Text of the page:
As the new school semester begins in September, more and more Chinese primary and middle schools, as well as parents of students, are realizing that urban schools are increasingly facing a shortage of male teachers, and rural schools are facing an overall teacher shortage.
"My child is now in the sixth grade in primary school… From the first grade, he has never had a single male teacher except in physical education classes," people.cn, the news website of the People's Daily, quoted an unnamed student parent from Taiyuan, North China's Shanxi Province as saying.
Qiao Huijun, the principal of Weihua Primary School in Taiyuan, said that "the ratio for male and female teachers in the school is about 1:8. As the country is implementing the second-child policy, more female teachers are becoming pregnant and giving birth.
The disproportion problem is not exclusive to Taiyuan, but a widely existing phenomenon around the country, people.cn reported on Sunday.
The problem is more significant when people take courses into account, as even fewer male teachers teach arts-related courses than science-related courses, Zhang Lin, a teacher at Beijing No.18 Middle School, told the Global Times on Wednesday.
"I earn 2,600 yuan ($378) a month, and I need to pay 2,200 yuan each month for my mortgage… As the backbone in my family, this income is too low for me to maintain a reasonable quality of life of my family," said Du Tongshi, a male teacher at Zhushi Primary School in Nanchang, East China's Jiangxi Province.
"Many male teachers have no choice but to leave for other occupations," Du said.
Male teachers do not enjoy much space for promotion, nor do they gain much sense of achievement, said Shu Yaoyun, a teacher at Shangsha No. 21 Middle School in Central China's Hunan Province.
There is a stereotype in Chinese society that being a male teacher is a dead-end job, to an extent that male students do not choose to study education at universities anymore, according to Zhang Guofeng, a physics teacher at Pingyao No. 3 Middle School in Shanxi.
Xiong Bingqi, deputy director of the 21st Century Education Research Institute, told the Global Times on Wednesday that the overall income level of kindergarten, primary and middle school teachers in China is low, not only for male teachers, but also for female teachers.
Females tend to accept a low salary as long as the position is stable, while males tend to shoulder more responsibility in their families, and therefore cannot accept the low salary, Xiong noted.
Male teachers play unique roles in educating students.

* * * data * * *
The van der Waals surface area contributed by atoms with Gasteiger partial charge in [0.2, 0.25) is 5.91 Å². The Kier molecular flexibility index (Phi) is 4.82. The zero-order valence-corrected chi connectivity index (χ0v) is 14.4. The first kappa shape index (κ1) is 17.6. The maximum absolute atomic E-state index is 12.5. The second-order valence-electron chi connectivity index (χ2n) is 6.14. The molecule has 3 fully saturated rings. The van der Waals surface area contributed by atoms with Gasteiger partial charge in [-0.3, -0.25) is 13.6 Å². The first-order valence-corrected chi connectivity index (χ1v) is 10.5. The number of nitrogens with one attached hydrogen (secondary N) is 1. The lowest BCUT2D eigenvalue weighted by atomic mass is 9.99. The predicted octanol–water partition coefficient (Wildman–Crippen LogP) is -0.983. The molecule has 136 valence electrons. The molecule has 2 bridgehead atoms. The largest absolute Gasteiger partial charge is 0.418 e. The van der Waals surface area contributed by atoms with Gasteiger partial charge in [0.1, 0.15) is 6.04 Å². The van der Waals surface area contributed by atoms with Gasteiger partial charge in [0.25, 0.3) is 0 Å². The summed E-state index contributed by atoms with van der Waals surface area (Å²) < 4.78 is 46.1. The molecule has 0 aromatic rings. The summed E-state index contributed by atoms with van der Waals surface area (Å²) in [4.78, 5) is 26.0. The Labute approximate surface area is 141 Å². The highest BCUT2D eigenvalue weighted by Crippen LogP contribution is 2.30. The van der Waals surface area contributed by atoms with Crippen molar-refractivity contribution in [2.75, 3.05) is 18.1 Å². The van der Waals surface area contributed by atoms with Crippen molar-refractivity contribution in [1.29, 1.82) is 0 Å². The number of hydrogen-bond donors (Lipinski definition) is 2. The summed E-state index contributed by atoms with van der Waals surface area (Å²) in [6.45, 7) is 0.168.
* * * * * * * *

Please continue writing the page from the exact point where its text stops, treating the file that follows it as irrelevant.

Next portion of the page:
They set examples to students for their daily lives and help shape children's characters in terms of bravery and enterprise, Zhang said.
Xiong said that the income of primary and middle school teachers must be increased in order to solve the problem.
Despite efforts by the central government, many local authorities only pay attention to high school education and ignore primary schools and junior highs because they see the entrance rate to colleges and universities as the measure of their achievement, Xiong said.
Worse in rural areas
In many rural areas in China, having enough qualified teachers at all is a wild wish.
According to a Monday article by Buyidao, a Wechat media account affiliated with the Global Times, primary and middle schools in less-developed areas have to employ those who had below-average academic scores as teachers.
These schools are facing challenges in hiring good teachers and keeping them, as there is a difference in the education environment between cities and rural areas by nature. Schools have to lower their standards to get enough teachers, the article said.
Students also tend to leave rural areas to get education in cities. With fewer and fewer students in class, the atmosphere of competition for both students and teachers is gone and teachers also gain less sense of achievement, the article said.
"Teachers are not willing to work in rural areas because of difficult conditions and even lower payment [than in cities]," Xiong said.
China's education model focuses on the rate of entering higher schools. Education resources in rural areas are limited and cannot contribute to "achievements" of local authorities, so they are further ignored, Xiong noted.
In addition to increasing payments for teachers, the Buyidao article urges the construction of larger schools in rural areas instead of scattered smaller ones, so education resources can become more concentrated.
The article also said that schools should build an incentive system to encourage teachers to compete with each other and boost efforts to cultivate more qualified teachers.